Farming chief welcomes FMD move

A FARMERS' leader yesterday welcomed news that Essex has been removed from the foot-and-mouth disease (FMD) risk area.But Simon Brice, chairman of the Essex NFU branch, said that bluetongue disease restrictions in parts of the county could remain in place for as long as two years.

By Roddy Ashworth

A FARMERS' leader yesterday welcomed news that Essex has been removed from the foot-and-mouth disease (FMD) risk area.

But Simon Brice, chairman of the Essex NFU branch, said that bluetongue disease restrictions in parts of the county could remain in place for as long as two years.

The Department for Environment, Food and Rural Affairs (Defra) announced that as of yesterday Essex would be classified as lying in the FMD Low Risk Area, meaning that livestock keepers are now able to move animals from farm to farm.

The decision followed a veterinary risk assessment which revealed no cause to suspect FMD in the county.

Mr Brice said: “The important thing with FMD is to control, contain and eradicate it and by Essex coming down to a low risk one would like to think it is on its way out.

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“However with bluetongue, which is a completely different disease, there are two zones - the control zone, which is about 20 kilometres around Ipswich, and the outer protection zone which is about 150 kilometres in a circle. That goes out to the other side of Chelmsford.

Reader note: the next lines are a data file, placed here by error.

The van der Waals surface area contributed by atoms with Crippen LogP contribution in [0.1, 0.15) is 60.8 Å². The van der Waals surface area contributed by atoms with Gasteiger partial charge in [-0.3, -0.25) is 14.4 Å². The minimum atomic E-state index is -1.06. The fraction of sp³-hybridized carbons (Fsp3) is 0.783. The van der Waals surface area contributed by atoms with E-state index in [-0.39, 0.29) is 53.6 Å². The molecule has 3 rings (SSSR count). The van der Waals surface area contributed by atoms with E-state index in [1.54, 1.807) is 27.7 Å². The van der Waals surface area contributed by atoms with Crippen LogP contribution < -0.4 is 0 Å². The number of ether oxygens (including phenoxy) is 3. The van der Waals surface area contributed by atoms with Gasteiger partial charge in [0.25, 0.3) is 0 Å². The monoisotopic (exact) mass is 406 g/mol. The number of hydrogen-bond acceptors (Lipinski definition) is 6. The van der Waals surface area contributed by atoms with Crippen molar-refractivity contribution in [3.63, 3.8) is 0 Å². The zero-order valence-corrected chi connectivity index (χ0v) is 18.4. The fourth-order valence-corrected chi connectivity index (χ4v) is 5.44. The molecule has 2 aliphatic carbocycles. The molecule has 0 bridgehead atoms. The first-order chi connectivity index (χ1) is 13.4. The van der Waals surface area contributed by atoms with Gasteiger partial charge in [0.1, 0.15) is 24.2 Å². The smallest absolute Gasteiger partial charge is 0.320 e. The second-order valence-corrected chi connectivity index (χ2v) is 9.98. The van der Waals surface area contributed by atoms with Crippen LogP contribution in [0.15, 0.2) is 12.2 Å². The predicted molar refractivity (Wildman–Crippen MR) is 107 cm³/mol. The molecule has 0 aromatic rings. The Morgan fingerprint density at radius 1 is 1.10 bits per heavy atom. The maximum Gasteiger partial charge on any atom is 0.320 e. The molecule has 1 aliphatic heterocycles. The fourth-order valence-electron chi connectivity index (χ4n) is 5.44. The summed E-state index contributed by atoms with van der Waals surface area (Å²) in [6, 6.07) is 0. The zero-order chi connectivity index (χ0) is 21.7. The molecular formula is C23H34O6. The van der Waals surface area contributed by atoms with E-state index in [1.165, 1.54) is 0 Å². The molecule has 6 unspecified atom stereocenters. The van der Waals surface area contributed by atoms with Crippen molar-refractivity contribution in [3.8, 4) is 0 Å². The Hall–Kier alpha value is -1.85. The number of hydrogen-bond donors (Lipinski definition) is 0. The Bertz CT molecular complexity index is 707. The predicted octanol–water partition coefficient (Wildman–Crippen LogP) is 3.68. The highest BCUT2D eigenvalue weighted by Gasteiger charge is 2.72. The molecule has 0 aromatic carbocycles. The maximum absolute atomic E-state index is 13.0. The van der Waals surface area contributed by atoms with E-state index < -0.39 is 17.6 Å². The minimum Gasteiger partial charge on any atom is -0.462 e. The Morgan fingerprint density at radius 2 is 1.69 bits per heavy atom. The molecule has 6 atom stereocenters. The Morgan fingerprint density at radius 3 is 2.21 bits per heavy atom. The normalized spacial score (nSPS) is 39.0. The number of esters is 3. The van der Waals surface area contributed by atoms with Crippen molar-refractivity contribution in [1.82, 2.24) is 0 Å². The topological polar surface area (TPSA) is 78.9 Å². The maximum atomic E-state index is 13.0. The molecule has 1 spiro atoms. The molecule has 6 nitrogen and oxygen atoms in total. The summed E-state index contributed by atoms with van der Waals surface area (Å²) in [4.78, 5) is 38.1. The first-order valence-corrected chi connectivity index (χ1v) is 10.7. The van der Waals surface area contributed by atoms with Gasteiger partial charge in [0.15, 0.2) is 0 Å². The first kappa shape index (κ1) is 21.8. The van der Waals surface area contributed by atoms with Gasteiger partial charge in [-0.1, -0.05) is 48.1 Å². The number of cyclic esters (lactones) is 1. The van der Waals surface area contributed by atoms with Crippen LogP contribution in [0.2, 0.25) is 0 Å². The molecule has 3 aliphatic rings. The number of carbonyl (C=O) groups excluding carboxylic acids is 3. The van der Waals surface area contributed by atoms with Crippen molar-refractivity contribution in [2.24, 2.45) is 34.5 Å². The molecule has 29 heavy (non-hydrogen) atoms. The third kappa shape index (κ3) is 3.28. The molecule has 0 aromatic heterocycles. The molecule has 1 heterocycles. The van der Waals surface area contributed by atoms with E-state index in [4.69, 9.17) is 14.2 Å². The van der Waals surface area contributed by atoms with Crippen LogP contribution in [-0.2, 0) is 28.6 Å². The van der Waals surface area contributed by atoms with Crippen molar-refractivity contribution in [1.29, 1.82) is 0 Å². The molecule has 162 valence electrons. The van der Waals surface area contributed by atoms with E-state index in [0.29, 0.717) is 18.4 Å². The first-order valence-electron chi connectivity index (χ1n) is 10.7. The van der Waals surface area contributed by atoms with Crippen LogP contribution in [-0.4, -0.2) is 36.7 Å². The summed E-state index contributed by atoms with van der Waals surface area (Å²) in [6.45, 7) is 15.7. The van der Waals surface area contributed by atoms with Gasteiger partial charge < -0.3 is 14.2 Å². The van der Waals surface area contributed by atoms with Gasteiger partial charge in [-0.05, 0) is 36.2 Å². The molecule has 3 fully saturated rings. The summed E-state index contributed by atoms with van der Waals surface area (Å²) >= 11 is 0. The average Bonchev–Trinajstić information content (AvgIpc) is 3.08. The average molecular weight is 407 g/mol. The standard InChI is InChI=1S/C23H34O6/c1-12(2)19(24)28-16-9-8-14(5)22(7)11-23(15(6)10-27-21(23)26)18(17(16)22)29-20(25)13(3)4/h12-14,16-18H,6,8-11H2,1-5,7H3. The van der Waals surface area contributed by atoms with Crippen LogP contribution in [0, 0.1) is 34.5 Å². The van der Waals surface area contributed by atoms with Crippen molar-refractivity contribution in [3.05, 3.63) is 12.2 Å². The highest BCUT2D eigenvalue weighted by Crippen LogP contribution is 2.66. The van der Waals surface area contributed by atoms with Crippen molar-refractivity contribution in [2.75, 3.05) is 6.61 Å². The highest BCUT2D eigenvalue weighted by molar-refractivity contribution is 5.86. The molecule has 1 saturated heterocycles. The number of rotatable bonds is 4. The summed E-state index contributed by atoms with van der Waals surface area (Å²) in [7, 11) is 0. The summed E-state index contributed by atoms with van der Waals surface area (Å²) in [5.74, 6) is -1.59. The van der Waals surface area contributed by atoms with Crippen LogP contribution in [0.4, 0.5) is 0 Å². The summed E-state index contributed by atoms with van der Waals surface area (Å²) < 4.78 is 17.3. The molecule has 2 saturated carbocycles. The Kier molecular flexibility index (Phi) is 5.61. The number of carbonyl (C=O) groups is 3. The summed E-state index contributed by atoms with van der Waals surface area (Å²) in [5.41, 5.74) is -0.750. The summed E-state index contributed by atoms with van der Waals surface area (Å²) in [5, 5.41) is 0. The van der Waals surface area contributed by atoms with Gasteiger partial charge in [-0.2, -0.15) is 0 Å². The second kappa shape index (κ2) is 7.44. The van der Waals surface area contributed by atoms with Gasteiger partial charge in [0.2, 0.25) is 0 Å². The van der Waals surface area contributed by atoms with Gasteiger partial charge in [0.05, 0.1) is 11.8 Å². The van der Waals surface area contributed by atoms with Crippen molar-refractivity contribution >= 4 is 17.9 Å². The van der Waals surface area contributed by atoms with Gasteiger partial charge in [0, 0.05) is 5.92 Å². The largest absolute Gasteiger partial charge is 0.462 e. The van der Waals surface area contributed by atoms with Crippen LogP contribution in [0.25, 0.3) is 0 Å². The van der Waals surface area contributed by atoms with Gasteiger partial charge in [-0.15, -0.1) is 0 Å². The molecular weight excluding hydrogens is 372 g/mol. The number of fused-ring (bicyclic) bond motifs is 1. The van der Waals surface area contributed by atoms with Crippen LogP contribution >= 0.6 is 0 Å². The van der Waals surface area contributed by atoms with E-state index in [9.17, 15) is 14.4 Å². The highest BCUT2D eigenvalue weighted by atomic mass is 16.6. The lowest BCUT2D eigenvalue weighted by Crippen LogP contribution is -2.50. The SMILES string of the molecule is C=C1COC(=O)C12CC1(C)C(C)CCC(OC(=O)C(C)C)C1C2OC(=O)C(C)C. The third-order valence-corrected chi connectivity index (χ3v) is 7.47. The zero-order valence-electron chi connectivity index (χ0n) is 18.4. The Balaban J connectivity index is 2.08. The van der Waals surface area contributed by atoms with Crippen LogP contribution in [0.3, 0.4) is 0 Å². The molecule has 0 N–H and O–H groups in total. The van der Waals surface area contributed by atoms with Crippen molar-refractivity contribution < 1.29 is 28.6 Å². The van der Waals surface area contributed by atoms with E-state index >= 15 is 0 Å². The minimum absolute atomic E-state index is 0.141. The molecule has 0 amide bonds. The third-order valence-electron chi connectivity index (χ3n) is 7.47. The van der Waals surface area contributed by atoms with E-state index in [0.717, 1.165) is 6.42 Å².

“Although restrictions for FMD have been relaxed, it does mean that those inside the outer protection zone and the control zone for bluetongue still have movement restrictions in place.

“And in the case of bluetongue, it looks like the restriction zones could be in place for two more years - it is not a five minute situation.”

Essex County Council welcomed the news that the county had been removed from the FMD risk area, but urged all local farmers and livestock owners to remain vigilant.

Roger Walters, executive member for Trading Standards said: “This should provide some relief for local farmers and livestock owners, who have been experiencing a very difficult time.

“It is important that our rural economy is kept buoyant, and hopefully this will go some way to helping us achieve this.

“Trading Standards officers are still in constant contact with our colleagues at Defra, and will be advising local animal owners of any future developments.”

N The Defra helpline number is 0845 933 5577. Trading Standards would also advise the animal owners to monitor www.defra.gov.uk for up to date information.